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Worm Composting: The Must Know Earthworm Facts

Updated on December 17, 2011

Earthworm Composting is one of the best ways to battle environmental problems.  Statistics show that almost 13% of the wastes that we throw are actually food scraps and if these are recycled, you can just imagine how we can contribute to the welfare of the mother earth.  Aside from this fact, we also get more from this like a healthier harvest and a more cost-effective fertilizer.

Earthworm Composting using Red Wiggler worms

Earthworms do have around 4,000 species and not all are good for vermicomposting. When it comes to worm composting, Eisenia Fetida or commonly known as Red Wiggler worm always comes on the list.

Why is that so? First, Red Wiggler worms can eat as much as their body weight giving them an exceptional composting capability. Second, earthworm castings are produced at around 75% of a worm's body mass, this means that more rich organic fertilizers are easily produced.

When worm poop is used as fertilizer you get:

  • 5 times more Nitrogen compared to your ordinary soil.
  • 7 times more Phosphate which helps the roots and flowers of your plants.
  • 11 times more Potassium which will ensure the immune system of the plants.

Getting Started

The basic materials needed:

  • he red worm bin which will be the home of your composting worms
  • the bedding inside the bin which will ensure their comfort, foods and other pertinent materials.
  • and the worms of course! (Red Wigglers are the best for small indoor vermicomposting).

Once you get all these prepared, you’re good to go. You have to set up the bedding inside the bin and make sure that it is moist. The worm's beddings can consist of shredded paper - preferably newspapers and cardboard, soil/dirt and a little sand. You can also add grass clippings.

After that, place your Red Wiggler worms inside and let them begin the process of vermicomposting.

Making Earthworm Composting Successful

Success in worm composting is very attainable.  You just need to keep in mind all the important reminders and you’re there.

First, make sure that they are eating the right food, the right amount. Composting worms as much as their body weight so do not exceed that.  Always give them the exact amount.  Next, they thrive in decaying materials so feed them with those.  Dried leaves, kitchen scraps, vegetable scraps, fruit peelings, tea bags, coffee grounds, pasta and a lot more will be good in vermicomposting.  Never give them foods that will attract insects and molds like meat, fish and dairies.

Temperature wise, always place the bin in a cool environment.  A temperature of 40-85 degrees F will be very good.  Too much sunlight and too much coldness will kill your composting worms.  You can place the bin in your kitchen sink or garage to make sure that the temperature is well-controlled.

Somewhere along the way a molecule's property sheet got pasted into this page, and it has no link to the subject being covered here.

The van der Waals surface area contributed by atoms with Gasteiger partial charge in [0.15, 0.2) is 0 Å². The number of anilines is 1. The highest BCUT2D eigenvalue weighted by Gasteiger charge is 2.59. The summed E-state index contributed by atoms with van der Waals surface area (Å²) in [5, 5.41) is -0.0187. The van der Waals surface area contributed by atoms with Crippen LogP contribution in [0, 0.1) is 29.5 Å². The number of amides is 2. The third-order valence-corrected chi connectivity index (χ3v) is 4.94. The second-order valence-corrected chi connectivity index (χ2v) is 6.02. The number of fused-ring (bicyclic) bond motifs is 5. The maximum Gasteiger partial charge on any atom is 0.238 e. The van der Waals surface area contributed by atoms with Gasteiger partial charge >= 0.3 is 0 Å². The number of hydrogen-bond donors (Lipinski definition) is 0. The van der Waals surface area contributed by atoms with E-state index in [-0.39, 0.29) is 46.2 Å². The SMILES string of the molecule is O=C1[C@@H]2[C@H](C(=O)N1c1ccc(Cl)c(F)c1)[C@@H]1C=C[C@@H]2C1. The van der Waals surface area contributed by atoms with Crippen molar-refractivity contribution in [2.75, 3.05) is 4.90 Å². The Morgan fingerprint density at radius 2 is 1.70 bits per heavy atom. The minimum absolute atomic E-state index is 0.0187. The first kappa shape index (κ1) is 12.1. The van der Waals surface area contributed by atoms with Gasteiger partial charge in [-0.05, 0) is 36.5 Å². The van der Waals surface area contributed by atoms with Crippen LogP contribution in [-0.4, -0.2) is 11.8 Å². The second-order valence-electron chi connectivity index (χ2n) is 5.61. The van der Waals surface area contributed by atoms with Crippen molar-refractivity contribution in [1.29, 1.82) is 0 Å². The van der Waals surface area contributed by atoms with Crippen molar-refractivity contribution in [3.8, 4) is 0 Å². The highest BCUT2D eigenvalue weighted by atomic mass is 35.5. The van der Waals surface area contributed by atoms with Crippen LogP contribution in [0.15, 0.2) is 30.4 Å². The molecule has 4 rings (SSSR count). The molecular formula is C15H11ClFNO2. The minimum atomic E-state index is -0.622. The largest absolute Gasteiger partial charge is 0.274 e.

For added task, see to it that you always check on the bedding.  If it’s too soggy, change it as it may distract the Red Wiggler worms. 

If you are able to have all these done, that is excellent worm composting!  In just few weeks, you’ll see the result of your labor.  Castings are more than enough rewards because it is very rich in nutrients aside from the fact that it is very organic.  Aside from that, you even get the chance to have more worms if you would want and maybe one day, this will even be a hit business for you! offers quality organic gardening products. Buy live and healthy worms for composting like Red Wiggler worms and European Nightcrawlers. You can also buy organic fertilizers, herbicides, pesticides and other green gardening supplies and equipments here. Visit their site and browse their catalog to know more about their products.


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    • profile image

      Karen 2 years ago

      I got some red wigglers for my outdoor compost and they were doing a wonderful job. My compost is close to some Sitka Spruce and Hemlock trees and my husband said, there have been a lot of problems with red worms and evergreen trees so I hope they don't get out of the compost. Sooo, wondering if you know of them causing problems with evergreens?

    • profile image

      vaishnavi 5 years ago

      wow this look intresting.not heard of it befoe these activities.

    • wormcompostingfan profile image

      wormcompostingfan 7 years ago

      thank you for reading my hub 2uesday. :) let me know how your worm composting adventure goes! :) you can always order red worms online - it's easier that way. heehee. Plus, you can read my other hubs for more info on vermicomposting. :)

    • 2uesday profile image

      2uesday 7 years ago

      Good hub, I have never tried this method of composting but it looks good.

      I know that at a certain point in compost making red worms appear in the partly decayed compost, I am never sure where they come from or go to when they disappear.

      I might give this earthworm composting method a try in the future.

    • Joyce_the_VA profile image

      Joyce_the_VA 7 years ago from Michigan

      Very informative hub!

    • wormcompostingfan profile image

      wormcompostingfan 7 years ago

      Thanks for dropping by IzzyM. :)

    • IzzyM profile image

      IzzyM 7 years ago from UK

      Excellent hub full of good sound information. Thanks:)